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March 30, 2007

E-State Update

It was another good week for Vermont’s initiative to become the first e-state and provide all of its residents with adequate broadband and cellular coverage everywhere and anywhere in the State.  Four more committees of the Vermont house took a formal look at  H.248, the bill which can make all this good stuff happen, and each of them overwhelmingly recommended the bill to the full house.  In addition, several other committees have taken an informal look at the bill and decided that there is no need for them to take formal jurisdiction.

The scorecard is:

Commerce: 11-0-0 (previously reported)

Natural Resources and Energy: 10-0-1

Government Operations: 10-0-1

Transportation: 8-0-3

Appropriations: 10-1-0

Total: 49-1-5.

The last of the three numbers means not voting.  Not sure whether these were abstentions or absences or both. There are 150 members total, BTW, in the Vermont House; so a significant percentage have already made their feelings known on the bill. This continues to be a non-partisan text book lesson in civics. 

Of course, there were changes – some of which (in my view) improved the bill, some of which (again in my view) deproved the bill; that’s the way democracy works.  The essential elements of the bill are intact: a telecommunications authority with the ability to make quick decisions and take real action, revenue bonding authorization of $40 million, regulatory streamlining, encouragement of rooftop and utility-pole-top small antennas, and increased flexibility for towns to finance and build municipal facilities if they choose to.  Note that the only taxpayer dollars here are a small startup appropriation; the bonds are serviced by revenues from the facilities like communication towers which the authority will build.

You can see the bill and its amendments as it stands now in the House calendar.

The full house is scheduled to take up the bill today.  In all likelihood (fingers crossed), the Senate will have the bill next week.

There was an extensive story about Vermont’s plans in The Bond Buyer.  This publicity is important because eventually Treasurer Jeb Spaulding will have to sell these bonds to investors.  Since they are backed only by revenues from the projects to be build, investors will take a hard look at the economics and not just rely on Vermont’s newly-achieved triple-A bond rating.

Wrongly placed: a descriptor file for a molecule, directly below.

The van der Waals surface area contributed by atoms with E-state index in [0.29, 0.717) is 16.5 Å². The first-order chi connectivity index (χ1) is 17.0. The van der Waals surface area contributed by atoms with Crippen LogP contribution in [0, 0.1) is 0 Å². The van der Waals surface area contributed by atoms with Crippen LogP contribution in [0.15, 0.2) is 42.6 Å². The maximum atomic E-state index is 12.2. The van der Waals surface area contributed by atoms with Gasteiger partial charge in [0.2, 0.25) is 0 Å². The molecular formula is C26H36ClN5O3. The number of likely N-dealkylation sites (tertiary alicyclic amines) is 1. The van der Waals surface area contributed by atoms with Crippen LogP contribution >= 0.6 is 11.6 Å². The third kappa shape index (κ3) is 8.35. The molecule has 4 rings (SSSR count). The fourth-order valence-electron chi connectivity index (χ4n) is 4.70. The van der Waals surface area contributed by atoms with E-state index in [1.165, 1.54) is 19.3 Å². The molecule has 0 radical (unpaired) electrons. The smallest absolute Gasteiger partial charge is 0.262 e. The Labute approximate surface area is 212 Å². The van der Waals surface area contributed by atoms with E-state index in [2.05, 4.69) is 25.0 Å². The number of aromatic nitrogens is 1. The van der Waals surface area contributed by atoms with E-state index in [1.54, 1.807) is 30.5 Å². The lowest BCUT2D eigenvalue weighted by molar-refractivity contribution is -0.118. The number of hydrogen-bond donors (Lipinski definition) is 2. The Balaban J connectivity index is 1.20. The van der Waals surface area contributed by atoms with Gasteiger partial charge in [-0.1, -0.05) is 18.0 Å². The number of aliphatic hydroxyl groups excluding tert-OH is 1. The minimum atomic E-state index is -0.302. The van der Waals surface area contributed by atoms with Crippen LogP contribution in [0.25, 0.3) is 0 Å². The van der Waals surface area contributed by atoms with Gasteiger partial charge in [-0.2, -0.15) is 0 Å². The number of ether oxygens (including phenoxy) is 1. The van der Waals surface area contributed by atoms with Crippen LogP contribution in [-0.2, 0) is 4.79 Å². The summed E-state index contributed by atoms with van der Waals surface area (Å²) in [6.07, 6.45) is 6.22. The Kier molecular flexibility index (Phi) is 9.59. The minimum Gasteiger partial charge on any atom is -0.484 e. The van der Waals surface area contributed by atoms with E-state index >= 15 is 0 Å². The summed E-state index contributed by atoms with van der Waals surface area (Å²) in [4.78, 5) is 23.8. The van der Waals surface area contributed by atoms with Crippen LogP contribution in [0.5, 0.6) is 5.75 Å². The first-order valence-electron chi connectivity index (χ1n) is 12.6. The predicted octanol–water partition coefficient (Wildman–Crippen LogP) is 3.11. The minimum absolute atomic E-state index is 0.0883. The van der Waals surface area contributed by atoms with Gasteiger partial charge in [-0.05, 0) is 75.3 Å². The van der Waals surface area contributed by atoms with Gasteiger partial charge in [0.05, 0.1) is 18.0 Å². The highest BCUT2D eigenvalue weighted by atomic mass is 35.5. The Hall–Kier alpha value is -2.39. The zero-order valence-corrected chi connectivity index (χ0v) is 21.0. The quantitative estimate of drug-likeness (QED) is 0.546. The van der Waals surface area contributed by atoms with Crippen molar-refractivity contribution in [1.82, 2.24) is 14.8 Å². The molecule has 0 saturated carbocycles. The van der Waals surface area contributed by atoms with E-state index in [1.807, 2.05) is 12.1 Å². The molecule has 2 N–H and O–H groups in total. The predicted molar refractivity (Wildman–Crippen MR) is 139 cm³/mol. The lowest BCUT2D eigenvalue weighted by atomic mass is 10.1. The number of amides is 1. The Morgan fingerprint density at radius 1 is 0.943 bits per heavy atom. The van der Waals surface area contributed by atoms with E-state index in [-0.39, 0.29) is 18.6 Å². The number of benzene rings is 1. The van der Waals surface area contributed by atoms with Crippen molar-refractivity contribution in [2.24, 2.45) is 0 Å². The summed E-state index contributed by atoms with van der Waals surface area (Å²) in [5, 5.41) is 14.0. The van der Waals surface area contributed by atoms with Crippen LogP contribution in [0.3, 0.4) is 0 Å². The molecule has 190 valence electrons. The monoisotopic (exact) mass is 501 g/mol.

The venerable (29 years and counting) Doyle town meeting day poll  found that 82% of respondents think that cell and Internet coverage are important to Vermont’s economic future, 10% not sure and 8% unimportant.  Senator Doyle says this is one of the highest percentages on one side of an issue the poll has ever elicited.

In an editorial, the Rutland Herald says:

“Developing Vermont's electronic infrastructure is a key to [Governor Jim] Douglas' plan for Vermont to establish itself as a world center of environmental technology and engineering. Vermont has a reputation as an environmentally progressive place, but it also has a population widely scattered through hundreds of small towns and villages. The development of Vermont as an "e-state" will help the state exploit its environmental reputation while allowing Vermonters to continue living within their glorious rural environment.”

Our friends David Zahn and Anci Slovak along with some other Vermonters including my wife, Mary, have formed an organization called the “Internet for ALL, NOW” committee  and set up a web site as a focus for information about H.248 and an e-place for those want an e-state in a hurry to rally.  It has an e-petition, natch, which is garnering e-signatures e-fast. The site also has an extensive Q&A about the e-state initiative with answers supplied by Tom Murray, Commissioner of The Vermont Department of Information and Innovation.

Ironically, those who need broadband access the most will have the hardest time interacting with the site although it has been designed to be as dialup friendly as possible.  This reinforces the need for universal broadband – many sites important to people’s daily lives are no longer bothering to make themselves usable via dialup.

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